In addition, it would reduce costs for pension providers, as they would no longer have to administer large numbers of small pensions.Small pension savings are a particular issue for Dutch workers in the cleaning and hospitality industries, as well as the retail and the temporary employment sectors, where many workers have accrued small savings at several employers.As of next year, pension providers have the right to merge gross annual pension rights of up to €474 accrued as of January 2018, and to transfer these rights to a new provider.Members can’t appeal a decision to transfer rights to a new provider, and can’t take the money out.The new legislation also allows pension funds to cancel annual pension rights of less than €2, which would also reduce administration costs.UK minister shelves ‘pot follows member’ rules Guy Opperman, UK minister for pensions and financial inclusionIn the UK, however, pensions minister Guy Opperman has shelved the so-called “pot follows member” concept.Similar to the Netherlands, the UK has been considering changing rules for small pension pots for some time.In response to a written question about the “potential merits of a system of automatic transfers for individuals who have multiple jobs during their working life”, Opperman said it was “not the right time” to bring in such rules.“The government’s priority for private pension savers in 2018 remains the successful roll-out of automatic enrolment,” Opperman said.He added: “These reforms increase the number of people saving into workplace pensions and ensure confidence in the system. Government, providers, employers and members should focus on these changes. It is therefore not the right time to implement automatic transfers.”Opperman pointed out that all members of defined contribution schemes had “a statutory right to transfer to another pension scheme of their choice”.He also highlighted the development of a pensions dashboard, and said the government planned to publish the findings of a feasibility study for the concept “later in spring 2018”. Dutch pension funds and insurers will be able to automatically transfer small pensions to a new provider after a member has changed jobs and moved to a new pension fund, as of 1 July next year.By then, providers and the Netherlands’ national pensions register will have their IT systems ready to exchange details about small pension pots, according to the Pensions Federation and the Association of Insurers (VvV).Participants will be entitled to value transfer as of 1 January 2019, following the introduction of legislation – known as Wet Waardeoverdracht Klein Pensioen – earlier this year.In a joint statement, the federation and the VvV said the new rules would prevent fragmentation of pension rights and would provide participants with a better overview of their benefits.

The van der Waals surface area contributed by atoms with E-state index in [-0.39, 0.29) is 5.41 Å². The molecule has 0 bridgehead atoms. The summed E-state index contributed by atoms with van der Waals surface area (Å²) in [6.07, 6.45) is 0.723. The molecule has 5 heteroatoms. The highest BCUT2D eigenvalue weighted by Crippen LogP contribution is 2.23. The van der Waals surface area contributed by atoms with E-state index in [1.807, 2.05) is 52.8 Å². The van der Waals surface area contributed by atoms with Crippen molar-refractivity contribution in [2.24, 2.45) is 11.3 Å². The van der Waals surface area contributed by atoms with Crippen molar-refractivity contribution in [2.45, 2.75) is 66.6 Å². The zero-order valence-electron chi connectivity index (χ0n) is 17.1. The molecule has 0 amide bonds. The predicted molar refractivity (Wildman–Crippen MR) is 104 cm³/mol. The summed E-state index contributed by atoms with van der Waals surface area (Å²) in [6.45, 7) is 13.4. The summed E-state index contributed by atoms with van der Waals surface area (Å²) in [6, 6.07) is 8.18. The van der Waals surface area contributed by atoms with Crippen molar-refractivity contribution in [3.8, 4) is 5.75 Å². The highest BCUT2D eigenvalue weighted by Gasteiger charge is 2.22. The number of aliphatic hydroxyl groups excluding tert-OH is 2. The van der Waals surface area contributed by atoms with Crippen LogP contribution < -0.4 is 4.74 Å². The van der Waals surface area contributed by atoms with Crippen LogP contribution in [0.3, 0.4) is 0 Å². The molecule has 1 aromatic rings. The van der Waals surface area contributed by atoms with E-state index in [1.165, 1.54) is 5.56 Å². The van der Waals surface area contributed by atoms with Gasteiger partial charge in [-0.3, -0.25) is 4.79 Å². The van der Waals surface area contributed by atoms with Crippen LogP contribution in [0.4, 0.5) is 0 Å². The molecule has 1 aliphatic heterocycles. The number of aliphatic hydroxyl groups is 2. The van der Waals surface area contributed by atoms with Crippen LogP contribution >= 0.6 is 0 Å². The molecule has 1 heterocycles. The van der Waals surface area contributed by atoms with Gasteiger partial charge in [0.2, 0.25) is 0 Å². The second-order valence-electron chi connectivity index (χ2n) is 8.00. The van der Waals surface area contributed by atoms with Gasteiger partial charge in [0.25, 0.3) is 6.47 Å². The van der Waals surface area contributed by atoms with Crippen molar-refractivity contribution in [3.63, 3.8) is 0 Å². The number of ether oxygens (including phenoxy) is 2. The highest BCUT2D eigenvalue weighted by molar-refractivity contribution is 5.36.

The PEPP regulation was approved by the European Parliament in April and by EU leaders in June. Stakeholders have emphasised that the design of the technical measures to accompany the PEPP regulation will be key in determining its take-up.“[T]he framework must be structured to ensure its success, including rules around the fee cap and risk mitigation,” said Anna Driggs, director and associate chief counsel for global funds policy at ICI Global, the international arm of US asset management body the Investment Company Institute.“Defining these sensibly will be critical to developing a product that asset managers will offer and, importantly, savers will want to utilise.”‘Extraordinary group’EIOPA said it had appointed to the panel “an extraordinary group of high-level experts with a diverse set of experiences and expertise, from all the different sectors of eligible PEPP providers”.It includes representatives of consumer and industry associations, asset managers, insurers, pension funds, and academia.In alphabetical order, the members of the group and their affiliation are:Jean-Paul Andre-Dumont, director for the Luxembourg business of consultancy ForsidesPaul Le Bihan, Union Mutualist RetraiteEmanuele Maria Carluccio, University of VeronaSebastian Görgl, Union InvestmentEdward Hiller, FidelityOlav Jones, InsuranceEuropeHerman Kappelle, AegonTil Klein, Vantik, a German pensiontech companyAxel Kleinlein, Bund der Versicherten, German consumer protection association for insurance policyholdersChristian Lemaire, AmundiKristine Lomanovska, SEB in LatviaAndrew Marker, VanguardAidan McLoughlin, independent trusteeJasper De Meyer, Bureau Européen des Unions de ConsommateursSimone Miotto, PensionsEuropeCarlo Parodi, Intesa SanpaoloHugo Prenn, Uniqa, an insurance group in Austria and central and eastern EuropeTobias Rieck, AllianzJens Rosendahl Frederiksen, PFA PensionStefan Voicu, Better FinancePiotr Wrzesinski, PIU, the Polish insurance association The EU’s occupational pensions regulator has appointed a 21-strong panel of specialists to help it with its policy work on so-called Level 2 implementing measures for the pan-European personal pension product (PEPP) regulation.According to the European Insurance and Occupational Pensions Authority (EIOPA), the group will inform the regulator’s policy work on the measures, test proposals, and “act as a sounding board” to help EIOPA deliver on its mandate. “To deliver on the forthcoming PEPP Regulation’s policy perspective to design a PEPP that exhibits high quality product features around information provision, risk-mitigating techniques and a cost cap for the basic PEPP, the feedback and support from practitioners is important,” said EIOPA in a statement.“With the insights of the expert practitioner panel, EIOPA will develop superior solutions and smart policy advice that incentivises financial innovation for the benefit of the European consumers.”